Christopher Kuhn, 28, had his 2-year-old son in tow when he stole from a Walmart in Tullytown, Pennsylvania, authorities said.
The Hamilton, New Jersey man tried to walk out of the store last October with a Vizio sound system worth $228, NJ.com reported. Security told him to stop, the publication said, but Kuhn went on as if he didn’t hear anything, taking Qadan Trievel out of the cart and putting him in his gold Jeep Wagon.
Kuhn didn’t secure Qadan before he sped off, NJ.com said. He blew through a red light and hit another car and rolled over, according to the Bucks County District Attorney’s office.
The impact sent the un-belted boy into the roadway, prosecutors said, fatally fracturing his skull.
Sign Up and Save
Get six months of free digital access to the Miami Herald
Amid the wreckage, Kuhn paused to look at his son’s bleeding, motionless body, CBS Philadelphia reported.
Then he stepped over Qadan and ran, authorities said.
Marwin Sinno, one of the drivers involved in the crash, testified at the trial that after Kuhn’s vehicle rolled onto his, he looked over and saw what he thought was a “doll.”
“I looked again and saw it was a child on the ground,” Sinno said, according to prosecutors.
Sinno never saw Kuhn tend to the child or call for help.
“He paced a couple of times, then he said a couple of curse words,” Sinno said. “Then he took off running.”
Police chased Kuhn, caught him and arrested him, CBS Philadelphia reported.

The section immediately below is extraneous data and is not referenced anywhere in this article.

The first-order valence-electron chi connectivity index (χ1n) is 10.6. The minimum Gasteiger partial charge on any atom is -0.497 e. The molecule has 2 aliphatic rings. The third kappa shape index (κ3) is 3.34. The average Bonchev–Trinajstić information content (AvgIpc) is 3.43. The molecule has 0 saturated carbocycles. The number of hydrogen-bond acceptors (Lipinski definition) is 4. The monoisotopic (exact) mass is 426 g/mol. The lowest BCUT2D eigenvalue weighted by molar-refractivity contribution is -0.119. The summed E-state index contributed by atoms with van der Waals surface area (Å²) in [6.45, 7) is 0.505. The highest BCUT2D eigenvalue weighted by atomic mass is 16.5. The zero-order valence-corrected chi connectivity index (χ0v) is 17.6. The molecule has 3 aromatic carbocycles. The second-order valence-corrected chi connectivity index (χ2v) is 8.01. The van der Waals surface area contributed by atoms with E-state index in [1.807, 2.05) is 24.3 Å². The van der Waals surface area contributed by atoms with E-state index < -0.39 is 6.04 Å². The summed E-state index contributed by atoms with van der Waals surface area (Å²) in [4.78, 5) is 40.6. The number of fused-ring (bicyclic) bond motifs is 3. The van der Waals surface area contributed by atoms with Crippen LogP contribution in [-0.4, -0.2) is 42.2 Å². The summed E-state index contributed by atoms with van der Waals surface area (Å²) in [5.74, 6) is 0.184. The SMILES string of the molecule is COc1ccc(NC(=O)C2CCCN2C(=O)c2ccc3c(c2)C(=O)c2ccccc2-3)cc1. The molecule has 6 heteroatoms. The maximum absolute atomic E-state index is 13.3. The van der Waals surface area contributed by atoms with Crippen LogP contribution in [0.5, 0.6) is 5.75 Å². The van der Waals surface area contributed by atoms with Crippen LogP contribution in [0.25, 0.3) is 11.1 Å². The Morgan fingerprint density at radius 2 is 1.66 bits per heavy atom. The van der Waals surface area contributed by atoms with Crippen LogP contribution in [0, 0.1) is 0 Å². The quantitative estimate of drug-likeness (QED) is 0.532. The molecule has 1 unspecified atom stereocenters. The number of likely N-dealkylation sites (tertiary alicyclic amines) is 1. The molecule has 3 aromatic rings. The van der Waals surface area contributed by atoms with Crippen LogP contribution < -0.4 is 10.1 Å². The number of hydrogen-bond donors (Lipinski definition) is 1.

Tullytown Police Officer John Finby said he found Kuhn sitting alone in the weeds nearby, hugging his knees, prosecutors said. Kuhn “did not want to go back” to the crime scene, Finby said.
Another officer, Justin Grotz, said, “I think he’s dead” to a handcuffed Kuhn.
Kuhn then let out a high-pitched scream that lasted several minutes, prosecutors said.
Qadan was pronounced dead at a hospital, CBS Philadelphia reported. Toxicology reports show Oxycontin and marijuana were in Kuhn’s system at the time of the crash, prosecutors said.
His public defender, Bradley Bastedo, told a judge that his client’s cries “were not the cries of a hardened heart,” according to the district attorney’s office. Kuhn’s actions were “tragic” and “reckless,” but not “malicious,” Bastedo argued.
Judge Robert Baldi found Kuhn guilty Wednesday of third-degree murder, retail theft and a slew of other charges.
Kuhn, who remains behind bars, faces a maximum of 20 to 40 years on the murder charge alone when he’s sentenced in June, according to prosecutors.